Tax Bill Bad for People With Disabilities, Families

If you think a tax bill has nothing to do with people with autism, think again.

This bill has serious implications for all with disabilities, including families with special needs kids.

The tax bill repeals the Affordable Care Act’s individual mandate. This mandate requires all of us — healthy, sick, young, old, etc. — to get health insurance. Together, we collectively drive down the cost for folks who cannot cover their own health care costs, like those with disabilities. Living with a disability is expensive, and health care can be incredibly expensive.  

Ending the individual mandate would destabilize the market, increase premiums and threaten protections for people with pre-existing conditions. Costs would immediately balloon. Ask families how much they’re currently paying in monthly premiums for insurance coverage in the marketplace. Most will say it’s incredibly high, and gets higher every year. That amount would spike if people were no longer required to be insured.

I remember back when no providers would insure people with pre-existing conditions — not even kids. Parents paid bills out-of-pocket and hoped for no serious complications that could result in a trip to the emergency room. I don’t see a scenario with this tax bill where we don’t inevitably wind up back in the same place.

The tax bill takes aim at the disabilities community in other ways, too. It would change long-time tax policies that have helped support charitable nonprofits through tax incentives. An incentive for big donors to donate to nonprofits is the tax write-off they receive. Changes to the standard deductions would dramatically reduce the number of people who itemize charitable donations. In the current version of the Senate’s bill, 38 million taxpayers would no longer be able to deduct their charitable contributions.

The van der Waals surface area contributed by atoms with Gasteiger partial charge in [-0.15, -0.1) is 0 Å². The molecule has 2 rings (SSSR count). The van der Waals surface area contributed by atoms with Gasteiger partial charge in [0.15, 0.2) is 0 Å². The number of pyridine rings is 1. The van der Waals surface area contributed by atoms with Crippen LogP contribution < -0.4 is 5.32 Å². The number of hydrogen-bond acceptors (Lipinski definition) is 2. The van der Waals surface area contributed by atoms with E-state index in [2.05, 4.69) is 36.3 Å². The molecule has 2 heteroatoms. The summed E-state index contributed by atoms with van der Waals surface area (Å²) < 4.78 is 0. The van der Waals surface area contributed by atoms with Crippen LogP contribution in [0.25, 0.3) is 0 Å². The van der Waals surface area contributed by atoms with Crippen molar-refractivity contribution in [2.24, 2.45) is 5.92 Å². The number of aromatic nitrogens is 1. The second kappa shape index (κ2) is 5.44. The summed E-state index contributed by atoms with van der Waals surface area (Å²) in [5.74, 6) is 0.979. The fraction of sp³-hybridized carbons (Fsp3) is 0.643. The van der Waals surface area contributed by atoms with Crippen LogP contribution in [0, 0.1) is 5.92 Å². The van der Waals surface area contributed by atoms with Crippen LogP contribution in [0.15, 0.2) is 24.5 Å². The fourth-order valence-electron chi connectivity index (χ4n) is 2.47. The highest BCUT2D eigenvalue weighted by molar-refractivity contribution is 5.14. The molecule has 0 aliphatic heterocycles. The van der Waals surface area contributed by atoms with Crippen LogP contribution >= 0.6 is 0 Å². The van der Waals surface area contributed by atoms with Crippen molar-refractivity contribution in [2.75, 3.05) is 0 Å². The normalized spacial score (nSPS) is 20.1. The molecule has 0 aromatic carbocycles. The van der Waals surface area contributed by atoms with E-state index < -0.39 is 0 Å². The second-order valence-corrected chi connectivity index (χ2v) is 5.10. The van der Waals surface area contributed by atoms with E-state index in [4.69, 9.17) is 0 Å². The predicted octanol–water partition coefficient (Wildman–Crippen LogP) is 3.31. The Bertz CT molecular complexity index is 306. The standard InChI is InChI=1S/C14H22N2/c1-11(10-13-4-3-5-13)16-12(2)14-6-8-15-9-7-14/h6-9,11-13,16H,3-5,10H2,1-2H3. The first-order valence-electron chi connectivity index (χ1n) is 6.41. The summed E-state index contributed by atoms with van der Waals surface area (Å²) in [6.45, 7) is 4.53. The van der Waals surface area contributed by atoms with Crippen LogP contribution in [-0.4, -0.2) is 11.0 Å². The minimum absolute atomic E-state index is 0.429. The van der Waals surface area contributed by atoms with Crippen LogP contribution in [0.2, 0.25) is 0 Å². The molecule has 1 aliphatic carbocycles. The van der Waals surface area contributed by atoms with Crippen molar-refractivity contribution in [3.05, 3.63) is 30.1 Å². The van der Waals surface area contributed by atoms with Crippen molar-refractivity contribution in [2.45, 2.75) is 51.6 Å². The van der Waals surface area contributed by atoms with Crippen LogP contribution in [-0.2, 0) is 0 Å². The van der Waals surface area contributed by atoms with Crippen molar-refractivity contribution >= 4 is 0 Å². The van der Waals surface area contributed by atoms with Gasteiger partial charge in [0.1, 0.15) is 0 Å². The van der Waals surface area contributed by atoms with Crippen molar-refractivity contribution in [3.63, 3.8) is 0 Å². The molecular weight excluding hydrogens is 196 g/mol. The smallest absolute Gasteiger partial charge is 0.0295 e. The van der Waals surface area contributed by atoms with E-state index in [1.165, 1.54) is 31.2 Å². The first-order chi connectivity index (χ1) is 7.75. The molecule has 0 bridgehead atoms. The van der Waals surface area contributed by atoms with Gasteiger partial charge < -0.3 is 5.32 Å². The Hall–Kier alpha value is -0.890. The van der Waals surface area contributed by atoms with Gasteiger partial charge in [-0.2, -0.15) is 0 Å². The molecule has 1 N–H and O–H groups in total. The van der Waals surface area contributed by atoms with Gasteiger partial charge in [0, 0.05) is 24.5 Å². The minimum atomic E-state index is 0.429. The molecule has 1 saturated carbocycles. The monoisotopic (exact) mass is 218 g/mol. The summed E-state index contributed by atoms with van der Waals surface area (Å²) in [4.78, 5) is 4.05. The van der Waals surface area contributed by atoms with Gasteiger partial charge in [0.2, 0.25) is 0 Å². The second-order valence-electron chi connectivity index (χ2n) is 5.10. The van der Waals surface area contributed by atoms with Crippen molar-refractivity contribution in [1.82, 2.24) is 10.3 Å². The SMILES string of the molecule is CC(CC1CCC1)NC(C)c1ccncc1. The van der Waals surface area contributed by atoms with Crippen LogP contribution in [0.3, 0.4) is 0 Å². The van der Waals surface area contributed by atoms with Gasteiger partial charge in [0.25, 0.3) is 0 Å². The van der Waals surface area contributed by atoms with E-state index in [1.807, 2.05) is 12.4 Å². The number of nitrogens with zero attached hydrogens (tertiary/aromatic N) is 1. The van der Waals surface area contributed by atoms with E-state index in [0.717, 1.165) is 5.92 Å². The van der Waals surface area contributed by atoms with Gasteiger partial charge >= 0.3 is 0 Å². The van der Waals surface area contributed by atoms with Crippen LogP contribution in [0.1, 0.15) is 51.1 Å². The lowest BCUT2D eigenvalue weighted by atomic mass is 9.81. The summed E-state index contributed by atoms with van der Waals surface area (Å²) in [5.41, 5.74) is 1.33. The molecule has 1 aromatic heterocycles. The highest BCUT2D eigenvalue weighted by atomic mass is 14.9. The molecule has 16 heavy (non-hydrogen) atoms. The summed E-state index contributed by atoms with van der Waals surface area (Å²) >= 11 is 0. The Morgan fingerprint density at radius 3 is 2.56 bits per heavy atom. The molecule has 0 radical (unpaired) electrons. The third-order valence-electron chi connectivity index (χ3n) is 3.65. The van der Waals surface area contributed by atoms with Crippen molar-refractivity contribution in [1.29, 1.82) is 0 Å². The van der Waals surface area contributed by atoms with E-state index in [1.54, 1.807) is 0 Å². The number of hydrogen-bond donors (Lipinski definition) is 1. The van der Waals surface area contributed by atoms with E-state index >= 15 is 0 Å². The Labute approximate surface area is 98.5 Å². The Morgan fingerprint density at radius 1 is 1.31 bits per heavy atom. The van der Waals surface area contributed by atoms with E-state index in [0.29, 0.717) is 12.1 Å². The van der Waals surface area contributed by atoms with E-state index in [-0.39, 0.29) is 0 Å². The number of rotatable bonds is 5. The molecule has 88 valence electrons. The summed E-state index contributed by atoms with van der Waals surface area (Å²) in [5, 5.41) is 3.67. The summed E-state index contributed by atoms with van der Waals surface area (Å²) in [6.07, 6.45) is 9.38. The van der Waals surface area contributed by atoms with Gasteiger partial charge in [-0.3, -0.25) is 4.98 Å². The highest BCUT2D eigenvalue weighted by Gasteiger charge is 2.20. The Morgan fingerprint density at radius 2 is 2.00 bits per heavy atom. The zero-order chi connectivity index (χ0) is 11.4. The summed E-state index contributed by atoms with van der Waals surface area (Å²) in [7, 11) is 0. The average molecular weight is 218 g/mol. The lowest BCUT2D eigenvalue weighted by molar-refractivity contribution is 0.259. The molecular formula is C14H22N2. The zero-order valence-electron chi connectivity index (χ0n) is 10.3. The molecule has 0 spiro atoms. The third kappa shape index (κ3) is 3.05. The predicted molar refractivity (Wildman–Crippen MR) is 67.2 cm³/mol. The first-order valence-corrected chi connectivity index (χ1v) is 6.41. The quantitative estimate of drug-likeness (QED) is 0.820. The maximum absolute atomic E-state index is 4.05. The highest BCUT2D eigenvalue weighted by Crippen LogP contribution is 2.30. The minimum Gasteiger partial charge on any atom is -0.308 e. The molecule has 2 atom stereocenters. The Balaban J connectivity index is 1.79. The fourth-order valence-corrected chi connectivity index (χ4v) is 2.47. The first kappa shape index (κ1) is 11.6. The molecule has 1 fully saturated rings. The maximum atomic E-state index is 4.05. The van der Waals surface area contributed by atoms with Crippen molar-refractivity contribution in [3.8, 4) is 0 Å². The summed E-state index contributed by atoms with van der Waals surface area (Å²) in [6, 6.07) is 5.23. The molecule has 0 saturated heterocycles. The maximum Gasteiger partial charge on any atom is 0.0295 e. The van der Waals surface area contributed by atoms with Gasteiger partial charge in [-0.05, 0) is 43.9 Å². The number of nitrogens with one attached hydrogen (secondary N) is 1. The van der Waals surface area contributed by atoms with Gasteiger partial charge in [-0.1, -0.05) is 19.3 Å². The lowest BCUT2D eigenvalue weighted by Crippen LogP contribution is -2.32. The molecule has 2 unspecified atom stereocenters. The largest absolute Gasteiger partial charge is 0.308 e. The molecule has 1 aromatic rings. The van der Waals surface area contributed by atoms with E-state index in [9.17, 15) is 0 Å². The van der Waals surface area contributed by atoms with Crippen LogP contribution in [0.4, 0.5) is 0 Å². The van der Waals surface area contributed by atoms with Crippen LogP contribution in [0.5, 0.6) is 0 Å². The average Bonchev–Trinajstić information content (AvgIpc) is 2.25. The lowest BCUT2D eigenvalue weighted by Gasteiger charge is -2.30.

Charities are at their most useful when they fill the gaps in services that employers or the government cannot pay. This bill pulls two safety nets out simultaneously. If the cost of higher insurance premiums leave you without basic necessities, don’t count on going to your local charities for help. The wells are running dry.  

Finally, the legislation would reduce federal revenue. Under budget rules, legislation that adds to the national debt must be offset. The bill cuts taxes, and so programs must inevitably be cut. Programs like Medicaid serve as the backbone for the most vulnerable of our population, and covers many community-based programs for people with I/DD. It even covers the health services for kids in our public schools.

What we’re bound to see are successive, broad-based cuts to social support programs, under the guise that “there’s no money” for them. And there won’t be — if the tax bill passes, the budget will be cut to the bare bones — at least for health care and social services.

Mountaineer Autism Project has always advocated for the most appropriate, evidence-based services for all kids diagnosed with autism. The passage of this bill would take us backwards — making it harder to insure them, to receive reimbursement for providing appropriate health services, to provide community services such as child care, and to donate to the charities that provide services for these children. It’s like a death by a thousand cuts.

The tax bill will cost too much for West Virginia’s kids and families with autism. We stand in strong opposition to its passage, and hope our Congressional delegation does, too.

Kathy Shapell, president

Mountaineer Autism Project